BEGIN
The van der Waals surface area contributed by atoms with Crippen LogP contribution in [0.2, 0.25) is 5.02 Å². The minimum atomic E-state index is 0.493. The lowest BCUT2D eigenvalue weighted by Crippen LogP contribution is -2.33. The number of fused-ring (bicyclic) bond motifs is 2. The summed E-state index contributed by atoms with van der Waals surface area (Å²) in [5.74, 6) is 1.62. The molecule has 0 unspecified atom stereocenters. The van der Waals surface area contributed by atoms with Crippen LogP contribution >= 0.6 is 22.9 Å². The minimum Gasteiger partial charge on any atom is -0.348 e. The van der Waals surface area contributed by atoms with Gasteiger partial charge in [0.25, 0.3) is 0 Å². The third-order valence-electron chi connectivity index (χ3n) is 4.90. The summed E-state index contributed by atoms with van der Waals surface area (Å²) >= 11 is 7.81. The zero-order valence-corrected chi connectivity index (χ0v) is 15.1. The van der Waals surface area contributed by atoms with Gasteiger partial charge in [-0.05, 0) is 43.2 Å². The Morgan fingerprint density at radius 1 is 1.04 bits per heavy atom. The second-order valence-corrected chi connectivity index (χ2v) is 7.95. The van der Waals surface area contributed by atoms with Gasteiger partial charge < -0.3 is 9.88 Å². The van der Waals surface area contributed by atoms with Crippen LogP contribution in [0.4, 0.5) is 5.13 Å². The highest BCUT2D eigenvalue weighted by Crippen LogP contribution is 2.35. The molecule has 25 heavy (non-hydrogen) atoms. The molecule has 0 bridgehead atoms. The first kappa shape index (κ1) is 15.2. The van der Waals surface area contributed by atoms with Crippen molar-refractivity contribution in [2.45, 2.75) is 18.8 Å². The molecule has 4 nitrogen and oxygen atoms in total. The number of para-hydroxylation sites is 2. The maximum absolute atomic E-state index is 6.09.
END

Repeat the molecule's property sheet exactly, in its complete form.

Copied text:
The van der Waals surface area contributed by atoms with Crippen LogP contribution in [0.2, 0.25) is 5.02 Å². The minimum atomic E-state index is 0.493. The lowest BCUT2D eigenvalue weighted by Crippen LogP contribution is -2.33. The number of fused-ring (bicyclic) bond motifs is 2. The summed E-state index contributed by atoms with van der Waals surface area (Å²) in [5.74, 6) is 1.62. The molecule has 0 unspecified atom stereocenters. The van der Waals surface area contributed by atoms with Crippen LogP contribution >= 0.6 is 22.9 Å². The minimum Gasteiger partial charge on any atom is -0.348 e. The van der Waals surface area contributed by atoms with Gasteiger partial charge in [0.25, 0.3) is 0 Å². The third-order valence-electron chi connectivity index (χ3n) is 4.90. The summed E-state index contributed by atoms with van der Waals surface area (Å²) >= 11 is 7.81. The zero-order valence-corrected chi connectivity index (χ0v) is 15.1. The van der Waals surface area contributed by atoms with Gasteiger partial charge in [-0.05, 0) is 43.2 Å². The Morgan fingerprint density at radius 1 is 1.04 bits per heavy atom. The second-order valence-corrected chi connectivity index (χ2v) is 7.95. The van der Waals surface area contributed by atoms with Gasteiger partial charge < -0.3 is 9.88 Å². The van der Waals surface area contributed by atoms with Crippen LogP contribution in [0.4, 0.5) is 5.13 Å². The highest BCUT2D eigenvalue weighted by Crippen LogP contribution is 2.35. The molecule has 25 heavy (non-hydrogen) atoms. The molecule has 0 bridgehead atoms. The first kappa shape index (κ1) is 15.2. The van der Waals surface area contributed by atoms with Crippen molar-refractivity contribution in [2.45, 2.75) is 18.8 Å². The molecule has 4 nitrogen and oxygen atoms in total. The number of para-hydroxylation sites is 2. The maximum absolute atomic E-state index is 6.09.